The most common incentive for surgery is the desire to improve the appearance and self-esteem for adolescents who are self-conscious about their indented chest. Specialists at Cook Children’s can help you and your teen decide if and when surgery is the best option. Here’s what you need to know.

Diagnosis and Next Steps

People who have pectus excavatum were born with it, although it might not be noticed until the growth spurt of puberty. The cause isn’t always known, but there’s a higher risk for people with Marfan syndrome, a connective tissue disorder.  

Dr. Hamner explained that the chest contains an intricate mesh of bones, joints and cartilage. If the sternum grows inward, and the ribs are protruding, the defect is more obvious. The name “excavatum” sounds like what it describes: a cave or cavity.     

Children as young as 10 come to Cook Children’s to be checked out and possibly treated. Some patients tell Dr. Hamner they’ve eaten cereal out of their indentation or placed a baseball inside it. 

“A lot of the time the kids are shy about it, and some of them don’t want to participate in activities or play sports if they have to change clothes in front of the other guys. They may be getting a little bit of bullying,” he said.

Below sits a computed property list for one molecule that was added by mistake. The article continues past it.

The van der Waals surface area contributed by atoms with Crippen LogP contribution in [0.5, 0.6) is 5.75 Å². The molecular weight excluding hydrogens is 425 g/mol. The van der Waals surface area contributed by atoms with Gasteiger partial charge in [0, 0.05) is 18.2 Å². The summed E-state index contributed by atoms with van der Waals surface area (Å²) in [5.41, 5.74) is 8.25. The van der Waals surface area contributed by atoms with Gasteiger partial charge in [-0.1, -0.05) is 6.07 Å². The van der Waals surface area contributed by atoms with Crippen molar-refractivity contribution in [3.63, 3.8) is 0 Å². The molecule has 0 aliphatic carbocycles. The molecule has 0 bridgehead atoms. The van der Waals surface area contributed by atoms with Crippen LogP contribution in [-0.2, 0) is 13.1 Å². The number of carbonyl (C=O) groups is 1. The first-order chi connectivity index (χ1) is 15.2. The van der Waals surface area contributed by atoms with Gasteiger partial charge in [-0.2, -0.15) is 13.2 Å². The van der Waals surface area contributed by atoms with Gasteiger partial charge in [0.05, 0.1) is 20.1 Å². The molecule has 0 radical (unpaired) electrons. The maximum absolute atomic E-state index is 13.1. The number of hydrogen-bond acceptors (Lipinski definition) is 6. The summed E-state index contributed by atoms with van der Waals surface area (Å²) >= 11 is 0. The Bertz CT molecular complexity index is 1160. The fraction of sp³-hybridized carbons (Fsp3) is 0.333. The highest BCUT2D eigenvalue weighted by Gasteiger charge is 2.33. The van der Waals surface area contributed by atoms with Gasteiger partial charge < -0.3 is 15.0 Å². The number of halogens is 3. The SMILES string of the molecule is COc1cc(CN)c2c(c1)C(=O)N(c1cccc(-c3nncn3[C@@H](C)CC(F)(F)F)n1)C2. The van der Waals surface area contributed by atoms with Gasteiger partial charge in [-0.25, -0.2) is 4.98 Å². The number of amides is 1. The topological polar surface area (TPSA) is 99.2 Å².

Patients who are considering surgery will first get a CT scan, which allows doctors to calculate how close the sternum has grown toward the spine. Candidates for surgery should be ideally nearing mid-puberty, around age 15, so that they’re mostly through growing by the time the bar comes out. The younger the patient is when the bar goes in, the longer the bar needs to remain in place. 

“We tell families you have a range where the minimally invasive approach has a good result. And that’s typically until the time your cartilages become more rigid, up to your mid- to late 20s,” Dr. Hamner said. “A lot of the kids want to get it done before they’re dating, so they tend to want to do it earlier in adolescence.”

Dr. Hamner says many people choose to live with their sunken-in chest if it isn’t causing problems. He points out to his patients that pectus excavatum didn’t stop Olympic swimmer Cody Miller from excelling at his sport.

Inserting the Bar

When surgery is appropriate, doctors at Cook Children’s use the Nuss procedure. Dr. Hamner described these key points:

  • Small incisions are made on each side of the chest. A camera and long-handled tool guide the surgical team as they make a path for a curved metal bar constructed of a nickel-titanium alloy.